The author I am most interested in studying further is Edgar Allan Poe.  His mind was so twisted in a darkly comic way that I have always been intrigued by his work.  “The Cask of Amontillado” is the story in particular that I would like to study.  I haven’t read it since my Freshman year of high school, and think that another reading is necessary.  The ability to look at the words he carefully put down on the page with a new mentality and outlook on the world is very enticing to me.  The plot of the story is sinister, and at a younger age I was pulled to it like a child who has seen a new toy.

Having always been drawn to the macabre, Poe is the obvious choice for me to study.  I feel that my mind is drawn to the dark and mysterious in a similar fashion to Poe’s.  I cannot get enough of the moments that Poe describes particularly gruesome scenes and ideas with such eloquent and even beautiful language.  And at the same time, some of Poe’s notions even border on the comic.  “The Telltale Heart” is an example of this, where the narrator of the story explains that he murders another man simply because of the way he eye stares at him.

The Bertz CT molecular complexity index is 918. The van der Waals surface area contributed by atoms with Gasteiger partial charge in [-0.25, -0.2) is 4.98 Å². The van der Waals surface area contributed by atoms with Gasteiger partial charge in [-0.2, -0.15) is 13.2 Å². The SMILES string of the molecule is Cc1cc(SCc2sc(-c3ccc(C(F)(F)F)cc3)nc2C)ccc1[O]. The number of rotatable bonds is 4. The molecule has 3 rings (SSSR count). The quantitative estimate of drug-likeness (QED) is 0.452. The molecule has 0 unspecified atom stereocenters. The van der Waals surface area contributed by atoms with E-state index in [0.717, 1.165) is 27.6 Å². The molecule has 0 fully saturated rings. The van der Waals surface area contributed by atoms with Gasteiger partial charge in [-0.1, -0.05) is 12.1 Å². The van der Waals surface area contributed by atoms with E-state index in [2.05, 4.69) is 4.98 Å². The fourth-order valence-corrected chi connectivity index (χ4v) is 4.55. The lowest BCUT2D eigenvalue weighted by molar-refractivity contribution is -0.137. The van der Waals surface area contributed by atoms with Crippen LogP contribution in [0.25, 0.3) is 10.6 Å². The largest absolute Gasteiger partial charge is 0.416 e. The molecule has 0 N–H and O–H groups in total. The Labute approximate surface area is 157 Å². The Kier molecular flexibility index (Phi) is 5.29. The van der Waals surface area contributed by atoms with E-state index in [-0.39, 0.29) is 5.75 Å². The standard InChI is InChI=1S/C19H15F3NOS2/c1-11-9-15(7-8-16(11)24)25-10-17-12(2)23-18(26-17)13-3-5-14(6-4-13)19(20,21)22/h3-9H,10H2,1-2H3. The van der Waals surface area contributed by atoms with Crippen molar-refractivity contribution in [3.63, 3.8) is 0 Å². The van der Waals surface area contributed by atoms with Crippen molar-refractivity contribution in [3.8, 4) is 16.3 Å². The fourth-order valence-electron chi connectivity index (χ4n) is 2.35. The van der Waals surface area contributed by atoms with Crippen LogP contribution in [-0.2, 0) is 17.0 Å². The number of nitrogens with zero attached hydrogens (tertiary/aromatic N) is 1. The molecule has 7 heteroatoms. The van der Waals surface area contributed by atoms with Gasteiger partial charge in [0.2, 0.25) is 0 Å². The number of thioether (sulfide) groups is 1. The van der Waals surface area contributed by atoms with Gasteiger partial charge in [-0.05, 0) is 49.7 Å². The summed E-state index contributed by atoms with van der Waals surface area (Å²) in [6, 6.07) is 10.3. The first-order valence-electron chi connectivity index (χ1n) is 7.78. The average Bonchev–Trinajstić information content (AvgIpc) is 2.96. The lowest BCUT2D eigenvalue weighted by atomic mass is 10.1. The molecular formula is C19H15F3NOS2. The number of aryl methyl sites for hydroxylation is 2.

The option to choose Poe would make this class extremely enjoyable, as my American Literature class only briefly touched on his work.  This is a shame, as I truly believe he helped define popular culture in America at the time he was writing.  He may have been a failure as a playwright, but his poetry and short stories are some of the best that American Lit has to offer to any reader, no matter where they are.

One Response to “Poe, and all that Frightening Stuff”

  1.   Kevin L. Ferguson said:

    I think this is a great choice. I bet you’ll hear lots about Poe on Twitter during the month of October. . . .

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